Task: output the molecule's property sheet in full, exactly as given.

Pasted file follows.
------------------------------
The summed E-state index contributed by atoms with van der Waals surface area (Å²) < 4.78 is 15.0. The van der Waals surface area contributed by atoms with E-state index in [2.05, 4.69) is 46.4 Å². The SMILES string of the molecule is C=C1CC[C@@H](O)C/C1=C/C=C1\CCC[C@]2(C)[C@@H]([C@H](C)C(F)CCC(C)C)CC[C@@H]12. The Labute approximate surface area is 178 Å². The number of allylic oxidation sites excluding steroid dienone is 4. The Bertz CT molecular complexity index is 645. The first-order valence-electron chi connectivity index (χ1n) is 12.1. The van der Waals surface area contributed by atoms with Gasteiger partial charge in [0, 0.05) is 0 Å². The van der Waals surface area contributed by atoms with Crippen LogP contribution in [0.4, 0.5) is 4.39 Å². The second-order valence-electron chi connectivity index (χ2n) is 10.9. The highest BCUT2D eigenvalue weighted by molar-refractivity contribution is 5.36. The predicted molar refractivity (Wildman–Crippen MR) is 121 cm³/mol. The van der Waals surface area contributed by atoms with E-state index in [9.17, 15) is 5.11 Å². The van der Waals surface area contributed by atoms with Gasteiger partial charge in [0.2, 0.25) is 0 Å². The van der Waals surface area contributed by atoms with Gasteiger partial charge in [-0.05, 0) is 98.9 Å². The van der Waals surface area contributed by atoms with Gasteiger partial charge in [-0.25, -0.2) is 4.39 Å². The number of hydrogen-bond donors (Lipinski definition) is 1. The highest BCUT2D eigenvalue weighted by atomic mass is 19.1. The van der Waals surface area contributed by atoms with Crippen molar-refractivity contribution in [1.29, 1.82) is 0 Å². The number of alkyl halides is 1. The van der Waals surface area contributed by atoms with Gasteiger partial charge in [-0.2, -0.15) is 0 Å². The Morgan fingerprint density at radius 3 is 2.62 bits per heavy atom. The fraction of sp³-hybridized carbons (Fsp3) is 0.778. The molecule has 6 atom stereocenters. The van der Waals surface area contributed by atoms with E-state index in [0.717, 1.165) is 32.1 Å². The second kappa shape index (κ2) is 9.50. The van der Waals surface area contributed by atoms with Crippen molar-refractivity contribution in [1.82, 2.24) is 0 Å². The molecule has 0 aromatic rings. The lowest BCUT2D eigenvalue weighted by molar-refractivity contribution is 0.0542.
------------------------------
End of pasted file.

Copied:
The summed E-state index contributed by atoms with van der Waals surface area (Å²) < 4.78 is 15.0. The van der Waals surface area contributed by atoms with E-state index in [2.05, 4.69) is 46.4 Å². The SMILES string of the molecule is C=C1CC[C@@H](O)C/C1=C/C=C1\CCC[C@]2(C)[C@@H]([C@H](C)C(F)CCC(C)C)CC[C@@H]12. The Labute approximate surface area is 178 Å². The number of allylic oxidation sites excluding steroid dienone is 4. The Bertz CT molecular complexity index is 645. The first-order valence-electron chi connectivity index (χ1n) is 12.1. The van der Waals surface area contributed by atoms with Gasteiger partial charge in [0, 0.05) is 0 Å². The van der Waals surface area contributed by atoms with Crippen LogP contribution in [0.4, 0.5) is 4.39 Å². The second-order valence-electron chi connectivity index (χ2n) is 10.9. The highest BCUT2D eigenvalue weighted by molar-refractivity contribution is 5.36. The predicted molar refractivity (Wildman–Crippen MR) is 121 cm³/mol. The van der Waals surface area contributed by atoms with E-state index in [9.17, 15) is 5.11 Å². The van der Waals surface area contributed by atoms with Gasteiger partial charge in [0.2, 0.25) is 0 Å². The van der Waals surface area contributed by atoms with Gasteiger partial charge in [-0.05, 0) is 98.9 Å². The van der Waals surface area contributed by atoms with Gasteiger partial charge in [-0.25, -0.2) is 4.39 Å². The number of hydrogen-bond donors (Lipinski definition) is 1. The highest BCUT2D eigenvalue weighted by atomic mass is 19.1. The van der Waals surface area contributed by atoms with Crippen molar-refractivity contribution in [1.29, 1.82) is 0 Å². The number of alkyl halides is 1. The van der Waals surface area contributed by atoms with Gasteiger partial charge in [-0.2, -0.15) is 0 Å². The Morgan fingerprint density at radius 3 is 2.62 bits per heavy atom. The fraction of sp³-hybridized carbons (Fsp3) is 0.778. The molecule has 6 atom stereocenters. The van der Waals surface area contributed by atoms with E-state index in [0.717, 1.165) is 32.1 Å². The second kappa shape index (κ2) is 9.50. The van der Waals surface area contributed by atoms with Crippen molar-refractivity contribution in [1.82, 2.24) is 0 Å². The molecule has 0 aromatic rings. The lowest BCUT2D eigenvalue weighted by molar-refractivity contribution is 0.0542.